My reaction was to take stock piles of old newspapers from the last months of Prime Minister Olmert still being in power, of terrible governing and bad governmental memories, and crumple them up, toss them into boxes, and settle my delicate glassware on the faces of ineffective world leaders.

I think it’s been a pretty healthy response, actually.

To snow, or not to snow…

It’s 6 p.m., and all the Israeli news can report about is the impending ‘snow storm’. It’s been hyped about all day, with news reporters actually looking excited as the students who await instruction to stay home from school tomorrow.

The sky has been eerie and gray and has given an extra-apocalyptic feel to the whole weather prediction of Jerusalem. Many people worked from home today and others prepared to leave early to avoid harsh driving conditions.

As a former New Yorker, I’m enjoying all this on multiple levels… But I’d be lying if I said I wasn’t childishly excited for the winter’s day of my youth. Plus, my husband has yet to experience his first real snow storm. We’ll see if this one lives up to the hype, though in Israel, it’s pretty rare that they do.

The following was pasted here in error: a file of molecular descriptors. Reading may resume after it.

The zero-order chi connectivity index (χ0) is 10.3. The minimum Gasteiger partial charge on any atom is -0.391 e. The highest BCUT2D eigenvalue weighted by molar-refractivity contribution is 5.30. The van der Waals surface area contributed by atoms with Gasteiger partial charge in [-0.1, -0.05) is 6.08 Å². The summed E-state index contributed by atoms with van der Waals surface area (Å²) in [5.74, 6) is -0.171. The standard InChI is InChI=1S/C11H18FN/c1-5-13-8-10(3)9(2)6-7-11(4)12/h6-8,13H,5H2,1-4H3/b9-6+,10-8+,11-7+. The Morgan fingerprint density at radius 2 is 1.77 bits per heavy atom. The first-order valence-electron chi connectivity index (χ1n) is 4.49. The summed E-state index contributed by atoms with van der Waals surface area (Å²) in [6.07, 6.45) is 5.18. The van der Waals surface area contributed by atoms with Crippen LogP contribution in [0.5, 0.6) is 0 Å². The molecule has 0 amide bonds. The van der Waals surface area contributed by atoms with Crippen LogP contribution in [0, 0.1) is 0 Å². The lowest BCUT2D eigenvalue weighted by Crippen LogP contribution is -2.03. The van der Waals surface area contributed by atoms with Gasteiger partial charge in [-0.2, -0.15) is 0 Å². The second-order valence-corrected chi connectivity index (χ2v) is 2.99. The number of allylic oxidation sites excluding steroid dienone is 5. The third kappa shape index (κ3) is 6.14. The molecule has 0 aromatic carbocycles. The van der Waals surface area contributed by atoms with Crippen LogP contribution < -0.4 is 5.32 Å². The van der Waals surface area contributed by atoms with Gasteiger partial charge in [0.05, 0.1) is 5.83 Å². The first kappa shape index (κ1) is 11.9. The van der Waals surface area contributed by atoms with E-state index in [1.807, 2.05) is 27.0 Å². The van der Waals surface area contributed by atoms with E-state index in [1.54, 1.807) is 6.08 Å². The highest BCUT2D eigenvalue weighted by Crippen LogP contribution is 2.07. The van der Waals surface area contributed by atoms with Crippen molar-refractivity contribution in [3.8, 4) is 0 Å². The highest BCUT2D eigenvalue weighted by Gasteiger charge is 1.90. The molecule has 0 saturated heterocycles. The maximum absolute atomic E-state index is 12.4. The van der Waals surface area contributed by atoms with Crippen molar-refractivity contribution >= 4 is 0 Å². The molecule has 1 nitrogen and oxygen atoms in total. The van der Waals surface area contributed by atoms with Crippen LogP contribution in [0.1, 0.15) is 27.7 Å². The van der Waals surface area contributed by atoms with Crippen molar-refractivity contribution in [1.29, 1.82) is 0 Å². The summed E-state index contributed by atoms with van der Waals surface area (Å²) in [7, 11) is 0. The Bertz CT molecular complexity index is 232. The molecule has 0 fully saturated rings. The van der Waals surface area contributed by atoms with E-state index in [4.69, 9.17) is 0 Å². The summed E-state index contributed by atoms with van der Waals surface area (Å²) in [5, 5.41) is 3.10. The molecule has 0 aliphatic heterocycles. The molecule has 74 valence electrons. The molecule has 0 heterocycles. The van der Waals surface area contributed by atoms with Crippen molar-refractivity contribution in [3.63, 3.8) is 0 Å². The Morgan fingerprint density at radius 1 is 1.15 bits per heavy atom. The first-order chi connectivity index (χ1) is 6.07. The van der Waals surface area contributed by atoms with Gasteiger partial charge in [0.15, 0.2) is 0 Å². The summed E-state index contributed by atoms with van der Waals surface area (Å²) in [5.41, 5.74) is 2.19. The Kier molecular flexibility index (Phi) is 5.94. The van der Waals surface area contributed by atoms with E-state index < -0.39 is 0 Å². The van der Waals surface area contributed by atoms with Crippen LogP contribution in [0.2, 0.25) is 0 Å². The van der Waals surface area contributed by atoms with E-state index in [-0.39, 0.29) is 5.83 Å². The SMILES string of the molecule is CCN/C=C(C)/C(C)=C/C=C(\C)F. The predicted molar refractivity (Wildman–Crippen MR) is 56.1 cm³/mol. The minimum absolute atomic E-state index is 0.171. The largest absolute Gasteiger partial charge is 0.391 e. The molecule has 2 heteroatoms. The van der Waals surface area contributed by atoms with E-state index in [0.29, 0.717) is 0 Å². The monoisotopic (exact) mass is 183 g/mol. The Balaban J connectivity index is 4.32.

Today's word: Etrog Journalism.

I learned a new word – or rather, term – today at the Arab-Israeli Journalism panel I sat on: etrog journalism.

The idea, thunk up by a Haaretz reporter a few years ago, is that certain items of news need to be treated as delicately as an etrog, the yellow citrus fruit we Jews use on Succot. We keep them in boxes, wrapped carefully in styrofoam or straw hair-like substances so as not to break the end of it.

The example given, and the original story, apparently, was that Sharon needed to be protected like an etrog to play down corruption in the government so that other news about the peace process and disengagement could prevail. From there came “etrog journalism”: protecting an issue so that other issues can thrive.